Sticks or pieces of wood or similar, often placed upon scrunched-up paper beneath coals towards the lighting of a fire.
“For Christ’s sake Frank will you find somewhere else to do that,” Charlotte Barstow was reaching the end of her tether. Stood, fists balled against her hips, her elbows sticking sharply outward and her feet apart, she glared at her recently retired husband’s back. She was in the middle of preparing for a family dinner, the sleeves her floral pattern blouse rolled up waiting to use the kitchen sink to wash some dishes before reusing them for the next stage. He stood at the sink, facing the window, carrying on as if he hadn’t heard a word.
The polished butchers’ blockboard worktops on both sides were being used by the two of them for food preparation. To his left, there were dishes, and a slicing board bearing green and red peppers, celery, carrots, an apple, an onion, mushrooms – all chopped or about to be – some spice tubs and a tin of tinned, chopped tomatoes. He was using these ingredients to make a vegetarian rice dish to accompany the salad being prepared by his wife. On the cooker, a large pan stood ready to boil the rice, a pan to boil the vegetables and a wok to fry the rice, when it had been boiled, together with the cooked, chopped ingredients and spices.
To his right, his wife’s worktop area was being used to prepare sliced ham, lettuce, tomatoes, cucumber, radishes and salad onions. Some eggs were being boiled in a small pan on the hotplate.
The smell of the other chopped ingredients, especially the celery, tomatoes and radishes, competed with that of the tear-inducing chopped onions and salad onions.
All in all, during the next half-hour or so, there were going to be to too few knives between them, not enough room for all their various dishes and a lot taking place on the cooker.
At five foot two inches tall, Charlotte was a full eight inches shorter than her husband, but she wore the pants in that household. At sixty-eight, a year younger than him, she was still pretty, slim and always smart in her appearance. She had her hair seen to once every two weeks and kept her wardrobe up to date at a local fashion retailer. She was not someone to be trifled with, as one or two of her neighbours had found to their dismay.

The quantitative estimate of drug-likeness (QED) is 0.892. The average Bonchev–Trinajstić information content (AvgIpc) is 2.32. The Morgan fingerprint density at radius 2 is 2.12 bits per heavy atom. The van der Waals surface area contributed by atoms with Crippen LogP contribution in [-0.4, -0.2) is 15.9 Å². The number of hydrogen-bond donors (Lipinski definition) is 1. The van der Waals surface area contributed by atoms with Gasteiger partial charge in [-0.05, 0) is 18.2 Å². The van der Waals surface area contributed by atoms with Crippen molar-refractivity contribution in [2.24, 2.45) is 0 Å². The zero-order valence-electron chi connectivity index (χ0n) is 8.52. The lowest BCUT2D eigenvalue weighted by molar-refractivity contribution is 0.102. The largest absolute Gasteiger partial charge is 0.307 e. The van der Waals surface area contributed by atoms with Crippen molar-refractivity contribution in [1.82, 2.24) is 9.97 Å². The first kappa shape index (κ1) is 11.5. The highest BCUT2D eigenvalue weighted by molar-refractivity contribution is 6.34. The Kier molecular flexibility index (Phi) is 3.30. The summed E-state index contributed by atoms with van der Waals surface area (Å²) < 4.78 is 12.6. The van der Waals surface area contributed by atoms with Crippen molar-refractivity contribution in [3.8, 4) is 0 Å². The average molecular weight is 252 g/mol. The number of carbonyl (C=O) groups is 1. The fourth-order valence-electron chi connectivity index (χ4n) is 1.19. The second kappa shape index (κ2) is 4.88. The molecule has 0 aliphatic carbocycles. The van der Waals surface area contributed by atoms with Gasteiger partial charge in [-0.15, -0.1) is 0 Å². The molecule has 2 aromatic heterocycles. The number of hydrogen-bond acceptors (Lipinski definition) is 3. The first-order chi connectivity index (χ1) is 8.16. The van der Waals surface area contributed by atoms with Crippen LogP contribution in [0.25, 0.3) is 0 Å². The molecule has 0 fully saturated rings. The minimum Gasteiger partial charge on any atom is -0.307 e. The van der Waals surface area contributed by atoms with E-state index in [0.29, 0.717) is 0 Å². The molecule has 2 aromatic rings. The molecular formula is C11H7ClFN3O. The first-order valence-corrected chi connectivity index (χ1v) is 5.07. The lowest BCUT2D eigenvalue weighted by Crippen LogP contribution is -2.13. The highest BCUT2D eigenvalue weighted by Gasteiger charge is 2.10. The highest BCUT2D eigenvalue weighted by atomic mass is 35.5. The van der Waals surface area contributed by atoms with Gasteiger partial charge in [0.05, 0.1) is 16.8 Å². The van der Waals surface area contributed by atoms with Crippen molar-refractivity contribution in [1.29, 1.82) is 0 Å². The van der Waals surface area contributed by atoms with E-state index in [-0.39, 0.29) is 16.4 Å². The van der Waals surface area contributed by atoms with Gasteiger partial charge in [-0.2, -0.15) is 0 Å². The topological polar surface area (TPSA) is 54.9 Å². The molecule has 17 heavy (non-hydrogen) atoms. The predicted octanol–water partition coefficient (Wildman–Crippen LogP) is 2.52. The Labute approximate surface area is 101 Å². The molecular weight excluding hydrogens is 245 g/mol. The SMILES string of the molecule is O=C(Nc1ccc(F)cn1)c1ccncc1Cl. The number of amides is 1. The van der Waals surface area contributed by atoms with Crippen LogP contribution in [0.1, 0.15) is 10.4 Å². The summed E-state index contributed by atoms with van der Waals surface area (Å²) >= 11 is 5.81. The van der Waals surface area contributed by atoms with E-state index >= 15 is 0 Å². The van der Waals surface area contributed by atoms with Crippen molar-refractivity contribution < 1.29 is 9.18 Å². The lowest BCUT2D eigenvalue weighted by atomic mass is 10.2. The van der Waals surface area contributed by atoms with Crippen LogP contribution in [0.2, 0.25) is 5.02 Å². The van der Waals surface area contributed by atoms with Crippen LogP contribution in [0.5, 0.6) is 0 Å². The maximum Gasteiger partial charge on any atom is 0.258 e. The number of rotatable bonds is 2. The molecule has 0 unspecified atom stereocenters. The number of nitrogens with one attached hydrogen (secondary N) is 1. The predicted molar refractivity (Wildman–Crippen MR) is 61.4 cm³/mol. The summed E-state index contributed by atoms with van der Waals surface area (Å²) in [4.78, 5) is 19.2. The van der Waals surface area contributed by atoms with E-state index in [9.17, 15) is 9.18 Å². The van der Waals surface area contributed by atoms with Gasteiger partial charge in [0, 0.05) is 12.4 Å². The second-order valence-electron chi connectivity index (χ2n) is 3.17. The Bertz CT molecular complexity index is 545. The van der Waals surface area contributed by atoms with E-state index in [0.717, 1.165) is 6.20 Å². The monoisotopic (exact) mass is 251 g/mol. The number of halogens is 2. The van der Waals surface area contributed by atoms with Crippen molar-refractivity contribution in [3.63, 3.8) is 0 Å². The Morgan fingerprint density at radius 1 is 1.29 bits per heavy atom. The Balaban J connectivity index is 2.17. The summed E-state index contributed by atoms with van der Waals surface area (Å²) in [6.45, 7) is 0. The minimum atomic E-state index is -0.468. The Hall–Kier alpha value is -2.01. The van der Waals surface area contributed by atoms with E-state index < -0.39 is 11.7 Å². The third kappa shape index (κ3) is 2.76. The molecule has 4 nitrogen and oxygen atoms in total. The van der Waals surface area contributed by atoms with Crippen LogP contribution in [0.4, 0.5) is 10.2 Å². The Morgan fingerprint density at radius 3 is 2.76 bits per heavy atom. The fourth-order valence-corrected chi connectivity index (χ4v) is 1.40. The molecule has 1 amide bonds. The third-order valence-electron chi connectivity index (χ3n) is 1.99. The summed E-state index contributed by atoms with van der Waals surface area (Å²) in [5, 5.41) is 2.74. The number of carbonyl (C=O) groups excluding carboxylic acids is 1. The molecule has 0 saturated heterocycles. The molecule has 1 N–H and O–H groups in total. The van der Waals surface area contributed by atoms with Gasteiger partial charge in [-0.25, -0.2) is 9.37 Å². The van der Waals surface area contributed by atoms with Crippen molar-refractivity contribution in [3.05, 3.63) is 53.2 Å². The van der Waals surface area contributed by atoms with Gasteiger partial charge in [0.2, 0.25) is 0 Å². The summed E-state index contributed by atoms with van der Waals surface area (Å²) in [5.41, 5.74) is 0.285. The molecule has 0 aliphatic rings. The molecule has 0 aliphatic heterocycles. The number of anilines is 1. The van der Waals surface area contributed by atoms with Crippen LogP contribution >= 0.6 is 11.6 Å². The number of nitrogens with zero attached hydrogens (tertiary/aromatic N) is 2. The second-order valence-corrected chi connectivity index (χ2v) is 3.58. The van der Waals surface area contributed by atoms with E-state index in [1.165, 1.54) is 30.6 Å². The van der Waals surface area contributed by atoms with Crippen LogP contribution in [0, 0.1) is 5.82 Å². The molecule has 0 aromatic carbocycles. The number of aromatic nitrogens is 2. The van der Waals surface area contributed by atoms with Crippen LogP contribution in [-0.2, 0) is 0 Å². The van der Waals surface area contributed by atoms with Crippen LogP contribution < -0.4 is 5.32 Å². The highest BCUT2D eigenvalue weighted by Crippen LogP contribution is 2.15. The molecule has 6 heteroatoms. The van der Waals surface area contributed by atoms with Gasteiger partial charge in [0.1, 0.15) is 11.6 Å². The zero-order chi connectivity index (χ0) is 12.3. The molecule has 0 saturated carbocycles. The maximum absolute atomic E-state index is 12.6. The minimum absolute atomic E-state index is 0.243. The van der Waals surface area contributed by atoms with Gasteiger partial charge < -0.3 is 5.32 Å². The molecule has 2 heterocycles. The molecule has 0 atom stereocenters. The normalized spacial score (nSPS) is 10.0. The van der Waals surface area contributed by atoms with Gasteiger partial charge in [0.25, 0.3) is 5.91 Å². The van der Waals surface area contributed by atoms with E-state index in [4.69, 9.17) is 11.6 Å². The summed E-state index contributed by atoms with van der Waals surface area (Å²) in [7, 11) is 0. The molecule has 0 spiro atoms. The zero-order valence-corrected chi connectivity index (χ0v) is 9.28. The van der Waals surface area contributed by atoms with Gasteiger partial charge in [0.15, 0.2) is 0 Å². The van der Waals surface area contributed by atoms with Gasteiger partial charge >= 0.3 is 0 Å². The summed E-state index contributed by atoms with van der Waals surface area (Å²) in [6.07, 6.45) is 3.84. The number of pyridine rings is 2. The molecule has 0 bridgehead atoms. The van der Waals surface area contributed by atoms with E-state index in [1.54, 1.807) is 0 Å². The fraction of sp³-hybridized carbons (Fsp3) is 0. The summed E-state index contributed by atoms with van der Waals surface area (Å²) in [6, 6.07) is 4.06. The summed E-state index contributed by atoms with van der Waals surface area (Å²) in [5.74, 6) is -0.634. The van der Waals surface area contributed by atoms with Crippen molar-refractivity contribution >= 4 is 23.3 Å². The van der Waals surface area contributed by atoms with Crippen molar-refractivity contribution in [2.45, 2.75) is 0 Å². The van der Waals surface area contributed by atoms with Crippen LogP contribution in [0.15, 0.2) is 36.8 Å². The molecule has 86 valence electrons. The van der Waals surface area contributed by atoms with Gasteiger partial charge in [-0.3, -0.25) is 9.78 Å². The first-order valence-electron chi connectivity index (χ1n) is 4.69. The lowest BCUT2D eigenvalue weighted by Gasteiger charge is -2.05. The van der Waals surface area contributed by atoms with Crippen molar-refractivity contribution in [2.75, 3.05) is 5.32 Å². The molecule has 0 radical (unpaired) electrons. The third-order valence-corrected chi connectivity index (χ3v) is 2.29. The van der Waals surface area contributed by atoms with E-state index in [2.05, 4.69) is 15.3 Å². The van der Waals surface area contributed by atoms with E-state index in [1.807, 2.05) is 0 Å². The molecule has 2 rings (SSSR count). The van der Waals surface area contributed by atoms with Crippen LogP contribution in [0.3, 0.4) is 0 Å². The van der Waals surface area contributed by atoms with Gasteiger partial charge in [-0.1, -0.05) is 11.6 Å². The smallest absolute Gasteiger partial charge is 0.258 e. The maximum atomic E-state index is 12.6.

“If I’ve told you once, I’ve told you a hundred times, this kitchen is simply too small for two people to be using it at the same time,” she said. It hadn’t been a hundred times but it certainly wasn’t the first. The kitchen wasn’t large, it’s true, thirteen foot by seven – and it had been extended at that. They called their former kitchen the breakfast room – the current kitchen had been created by an extension at the rear of their sixties house fifteen years previously, together with a larger extension to their living room.
The problems today were not only caused by the kitchen though. It was a hot, late April afternoon, the kitchen window was South facing and Charlotte, Charlie to close friends and relatives, was still experiencing post-menopausal flushes. Since their children had flown the nest, twenty years or so previously, she’d developed a routine, a way of life that Frank, since he’d retired, was disrupting most days of the week. She was the first to admit that she’d become set in her ways, but she’d spent years lovingly establishing those ways. She found it frustrating that, at sixty-eight years of age, she now had to tolerate her husband bulldozing his presence into her domain.
She could not understand how a grown man could create so many dirty dishes making a simple rice dish, how he could never replace pots, pans, plates or cutlery where they should be put. She’d spent years perfecting efficient ways of cooking meals yet, here he was again, thinking that he could just interrupt her flow and imagine that he was helping.
Today’s photo features Ted, my daughter’s Japanese Spitz pet dog, white fur against white snow on the grass in our rear garden at home.
I used my Pentax KP 24 MP cropped sensor camera using a 16-85 mm f/3.5-5.6 lens at 60 mm and f/4.5. The shutter speed was 1/640 and the ISO was 800 Exposure compensation was +1.5 EV and I post processed the shot in Lightroom Classic and Topaz AI Denoise.